That first year of her cancer my mother passed away from a combination of cancer and stroke as well. That meant I took over as caregiver for my father as well. That was my other duty all the way through 2015, just over ten years after my mother had died. His needs were many and he could be a demanding patient at times. Fortunately with the help of caregivers he lived a mostly fruitful life all the way through his passing.
These days with the duties of caregiving behind me, I look back and wonder if life would have turned out any differently if all that had not happened. But honestly, I view much of those experiences as a benefit to my soul. I learned better patience, for one thing. And I learned to be less selfish about a ton of things.
But I’ll not say that all that caregiving did not have an emotional price. I’ve coped with the grief in a pretty healthy way. Going on long runs and rides to think it all through always helped. Yet there are moments when I feel the fatigue of caregiving (all those years) catch up with me. And I can’t help wonder what life might have been like without it.
Thinking back to all that supposed freedom in my early 20s doesn’t really help. The severance check they gave me ran out by autumn and I was living hand-to-mouth most of the next year, my big year in running. That’s actually a familiar story to many of us from back in those days. We were willing to sacrifice almost anything to run a little faster or a little longer. Running was an obsession.
I once said to my mother while she was alive that I felt a little regret at being so self-indulgent during those years. Without hesitation she said, “I don’t think so. You burned brightly.” She’d seen me win races with that fiery look on my face and the early signs of balding creeping back my forehead. She knew that you have to take some selfish chances in life when the time is right. The drive to be so obsessed is no longer there.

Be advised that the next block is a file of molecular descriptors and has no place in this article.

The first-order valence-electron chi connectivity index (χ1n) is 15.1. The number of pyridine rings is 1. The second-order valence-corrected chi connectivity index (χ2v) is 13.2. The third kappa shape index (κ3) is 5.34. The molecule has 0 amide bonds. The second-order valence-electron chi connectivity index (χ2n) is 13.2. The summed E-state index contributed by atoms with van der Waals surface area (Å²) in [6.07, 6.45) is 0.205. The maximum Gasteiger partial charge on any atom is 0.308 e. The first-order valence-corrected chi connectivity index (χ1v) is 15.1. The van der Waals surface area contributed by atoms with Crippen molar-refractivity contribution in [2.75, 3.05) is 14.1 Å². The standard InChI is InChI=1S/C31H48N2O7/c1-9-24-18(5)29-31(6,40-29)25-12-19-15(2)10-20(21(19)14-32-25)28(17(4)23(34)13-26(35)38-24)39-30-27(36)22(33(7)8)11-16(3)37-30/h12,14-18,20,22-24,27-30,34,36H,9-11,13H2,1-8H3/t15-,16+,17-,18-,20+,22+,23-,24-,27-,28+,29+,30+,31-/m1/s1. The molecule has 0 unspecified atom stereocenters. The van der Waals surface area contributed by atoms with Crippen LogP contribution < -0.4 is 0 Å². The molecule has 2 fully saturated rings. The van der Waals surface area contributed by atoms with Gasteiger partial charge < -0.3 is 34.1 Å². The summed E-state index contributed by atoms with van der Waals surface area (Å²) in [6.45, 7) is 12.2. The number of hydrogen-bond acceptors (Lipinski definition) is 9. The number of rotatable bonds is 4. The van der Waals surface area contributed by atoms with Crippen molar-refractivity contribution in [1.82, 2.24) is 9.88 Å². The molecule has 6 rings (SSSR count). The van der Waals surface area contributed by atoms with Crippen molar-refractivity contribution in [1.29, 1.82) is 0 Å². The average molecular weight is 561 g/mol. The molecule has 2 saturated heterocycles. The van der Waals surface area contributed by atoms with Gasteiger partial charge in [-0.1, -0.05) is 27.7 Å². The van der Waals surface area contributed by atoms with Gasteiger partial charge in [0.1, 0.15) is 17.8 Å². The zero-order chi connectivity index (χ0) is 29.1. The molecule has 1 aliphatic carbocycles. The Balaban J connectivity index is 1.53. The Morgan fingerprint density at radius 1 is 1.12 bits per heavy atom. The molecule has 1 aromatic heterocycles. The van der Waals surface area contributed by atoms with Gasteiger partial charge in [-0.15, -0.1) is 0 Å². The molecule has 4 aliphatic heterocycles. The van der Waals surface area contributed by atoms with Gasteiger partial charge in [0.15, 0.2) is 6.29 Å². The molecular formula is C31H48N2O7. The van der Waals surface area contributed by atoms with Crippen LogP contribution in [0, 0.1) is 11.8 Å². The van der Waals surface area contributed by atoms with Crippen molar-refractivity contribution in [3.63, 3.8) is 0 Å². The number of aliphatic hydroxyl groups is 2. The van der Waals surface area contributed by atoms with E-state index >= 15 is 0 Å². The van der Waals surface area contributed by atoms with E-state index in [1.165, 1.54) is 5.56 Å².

The writer John Irving was one of my favorite reads back in those days. One of the lead characters in his book Hotel New Hampshire said, “You’ve got to get obsessed and stay obsessed.” He was talking about wrestling, in that context. But we all knew it was a statement about life as well.
It’s hard not to feel a little selfish about my time going forward. I’m sixty-two years old and trying to save my ass off to plan for retirement, but life is rocky sometimes and the ups and downs can trip you up. That said, I’m writing books because there are things I want to say, and I believe the world needs to hear them. Perhaps that is a selfish thing to assume, but that is the core mission of every writer and artist on this earth. Produce or die. Say what you have to say. Show your goddamned cards or shut the fuck up. No one ever said life as an artist or writer is easy. But it’s much harder for those of us with these penchants to not do anything at all. That is anathema.
Power to the pup
It’s even hard for me some days to not be resentful in my new duties as a dog owner. So much of the scheduled routine reminds me of all those caregiving years. Waking up every morning (and sometimes at night) to think, “What do they need today?” has been part of my psyche so long that it feels like a native anxiety. So part of me rebels at the thought of new obligations. I want to feel selfish and not feel guilty about it.
But that’s not really me. It never really has been. Not since I retired from competitive racing anyway. My selfish brain still has selfish thoughts, but then I see the light in the eyes of those I love and that all melts away. After all, it’s time to face another day. I always try to do it the right way. By putting others first.